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Perkk was talking to my trainer while he was waiting for me to get out of the shower at the gym. Perkk mentioned that we had started juicing, and that we really liked it. My trainer asked him why we would want to do that. Perkk responded that it was amazingly healthy and had a lot of benefits. My trainer--Trainer Steve--took a minute to realize Perkk was talking about actual... juicing.

I never knew that juicing was a euphemism for using anabolic steroids.


Anyway, we did start juicing awhile back, after seeing some of the amazing (and small sample) empirical results in the movie Fat, Sick & Nearly Dead. I might write about some of that in a later post, or you can watch the movie. It was sent to me from Australia from my awesome friend Phil, who lives near Victoria. He sent it to me in one of those locked, video-store boxes and told me I had to figure out how to get it open. Bastard.

But on to juicing. Juicing is an amazing way to literally squeeze the life out of fruits and vegetables. Juicing a variety of plants provides the spectrum of micronutrients. There are a lot of traditional rules about juicing, many of which have no basis in any scientific findings that I have been able to find, such as "You should NEVER mix your wheatgrass juice with ANY other juices!" says the militant, angry juice person in the produce department at our co-op. If you do some reading, you'll find out that people have been saying that since the fifties, yet no scientific study has ever been published that says anything like that.

We invested in a newer model of juicer, a masticating, slow juicer called Hurom. Historically, I am a Green Star fan, but we decided to give this one a go. So far (about three months) it has performed well. It pushes out drier tailings than any juicer I've ever seen in action.

What do we juice? Our juice varies from day to day, but here is a good example. The more color you have, the better.



This is a good collection of plant life for juicing. Apples, oranges, kiwi, carrots, and kale. this batch also had some butternut squash added.



This is for another day of juicing. Carrots, apples, beets, red kale, and dandelion greens. Off screen are grapefruit, pineapple, and celeriac. This was for two batches of juice for the next day. I think I also threw in a rutabaga that was starting to wilt.

Some things I particularly like are kiwi (adds a lot of flavor), a variety of kale, beets, and grapefruit. Carrots are a staple part of almost all the juices we make. We go into the co-op and say "Can I get some juice carrots, please?" and walk out carrying a 25-pound bag of giant, organic carrots. That is always good for a few comments on the street.

One mistake many people make with their juicers is to try to feed long things into it without cutting them up first. Juicers can have a tough time with long fibers, but if you cut everything into manageable chunks, a good juicer won't have any trouble.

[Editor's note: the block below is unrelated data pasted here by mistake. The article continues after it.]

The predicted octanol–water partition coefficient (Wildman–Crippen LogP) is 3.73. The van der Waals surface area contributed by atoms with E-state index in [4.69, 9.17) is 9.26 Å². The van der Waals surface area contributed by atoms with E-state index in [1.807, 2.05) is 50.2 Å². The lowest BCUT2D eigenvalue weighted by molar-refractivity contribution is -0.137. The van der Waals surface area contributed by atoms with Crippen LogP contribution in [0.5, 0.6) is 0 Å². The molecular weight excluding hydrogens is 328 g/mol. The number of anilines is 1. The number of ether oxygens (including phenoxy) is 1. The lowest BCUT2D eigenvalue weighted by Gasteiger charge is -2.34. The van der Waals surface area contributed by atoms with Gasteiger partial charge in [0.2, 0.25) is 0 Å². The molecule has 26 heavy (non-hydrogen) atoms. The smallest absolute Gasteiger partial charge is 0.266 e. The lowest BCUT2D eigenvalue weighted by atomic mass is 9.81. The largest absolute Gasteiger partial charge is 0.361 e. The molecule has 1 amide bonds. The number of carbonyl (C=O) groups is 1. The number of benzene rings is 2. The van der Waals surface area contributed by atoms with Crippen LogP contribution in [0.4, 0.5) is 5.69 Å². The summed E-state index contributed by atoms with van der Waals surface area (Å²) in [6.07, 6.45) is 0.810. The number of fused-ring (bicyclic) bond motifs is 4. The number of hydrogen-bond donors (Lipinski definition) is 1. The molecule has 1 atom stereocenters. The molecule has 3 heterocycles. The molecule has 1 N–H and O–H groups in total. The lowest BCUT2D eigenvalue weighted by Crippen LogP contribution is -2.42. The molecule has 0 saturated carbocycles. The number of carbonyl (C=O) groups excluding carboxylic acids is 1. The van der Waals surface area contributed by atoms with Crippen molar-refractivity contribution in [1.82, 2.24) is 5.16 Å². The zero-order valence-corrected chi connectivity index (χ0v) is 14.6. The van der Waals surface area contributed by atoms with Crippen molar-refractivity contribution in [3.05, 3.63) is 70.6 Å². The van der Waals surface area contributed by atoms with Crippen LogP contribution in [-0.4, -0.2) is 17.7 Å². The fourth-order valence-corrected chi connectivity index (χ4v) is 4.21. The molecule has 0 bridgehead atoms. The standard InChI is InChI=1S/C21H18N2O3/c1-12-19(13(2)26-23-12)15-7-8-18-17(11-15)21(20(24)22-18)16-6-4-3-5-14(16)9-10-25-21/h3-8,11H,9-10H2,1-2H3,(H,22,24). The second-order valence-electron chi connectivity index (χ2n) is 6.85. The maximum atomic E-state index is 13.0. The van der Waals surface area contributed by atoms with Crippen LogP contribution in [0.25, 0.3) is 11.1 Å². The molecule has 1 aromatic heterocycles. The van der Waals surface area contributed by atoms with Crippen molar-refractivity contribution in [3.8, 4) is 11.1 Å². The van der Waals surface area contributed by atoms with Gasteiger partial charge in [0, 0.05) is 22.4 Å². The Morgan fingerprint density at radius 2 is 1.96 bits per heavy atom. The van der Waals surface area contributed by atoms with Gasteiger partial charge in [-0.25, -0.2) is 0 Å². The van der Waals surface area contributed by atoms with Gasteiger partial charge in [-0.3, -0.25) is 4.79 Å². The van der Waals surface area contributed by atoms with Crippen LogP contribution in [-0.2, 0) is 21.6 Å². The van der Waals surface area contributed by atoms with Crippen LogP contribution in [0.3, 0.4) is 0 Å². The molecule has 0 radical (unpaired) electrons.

The kale needs to be cut up, but otherwise this is ready for the juicer. What you see here is about 16 ounces of juice. This juice rang in at about 500 calories; good for guys our size, but a small person would probably want to drink smaller quantities.

Everybody wants to know: "Isn't it better for you to just eat the fruits and veggies?" The answer is yes... and no. One serving a whole vegetables is better for you than juicing because it contains all the nutrients and all the fiber. However, you get much higher amounts of nutrients from juiced fruits and vegetables than you do from whole ones, because the juicer breaks down materials that might otherwise pass through you. We could not possibly eat the volume of vegetables and fruit that we get through juicing. Even if we could, the amount of fiber in all of that would interfere with the absorption of nutrients during digestion.

Of course, you don't need to juice to have a healthful diet. But this is a fun way to get in a lot of plant-based nutrition; much more than I could get Perkk to eat otherwise. This doesn't mean that we don't eat whole fruits and veggies. We actually eat quite a lot of them.

And so it all goes into the juicer.





Kale juice is an amazing color. Red kale juice is even darker and richer.


This is a slow, masticating juicer (as opposed to a high speed juicer or a centrifugal juicer). There is a large screw in the middle that turns slowly and pulls the stuff down into it. The slow speed keeps the juice from being exposed to heat, the killer of many nutrients. The tailings from this juicer are as dry as any I have seen. In independent testing, this model extracted significantly more juice and significantly more nutrients than other top-of-the-line juicers.


Down the chute.


A juice is born.


You can see that the tailings are minimal. This is the entire batch that we started with, now juiceless.


Into the compost they go. No waste. If you are doing all-vegetable juices, then you can use the tailings to make great vegetable stock first, then compost them. That really would be getting all the life you can out of your veggies!



A level 16 ounces of really delicious and healthful goodness. Sip it slow.


A final detail: I weigh each ingredient to the gram in order to calculate the nutritional content, especially the calories.

So that's our juicing. We usually make juice each evening for the next day. I drink a different juice in the afternoon, so we make all of that, all at once. The juicer needs to be disassembled and cleaned each time it is used, so that makes it easier. I store the juice in Nalgene or stainless steel bottles in the fridge, so in the morning all I have to do is grab the bottles and go.

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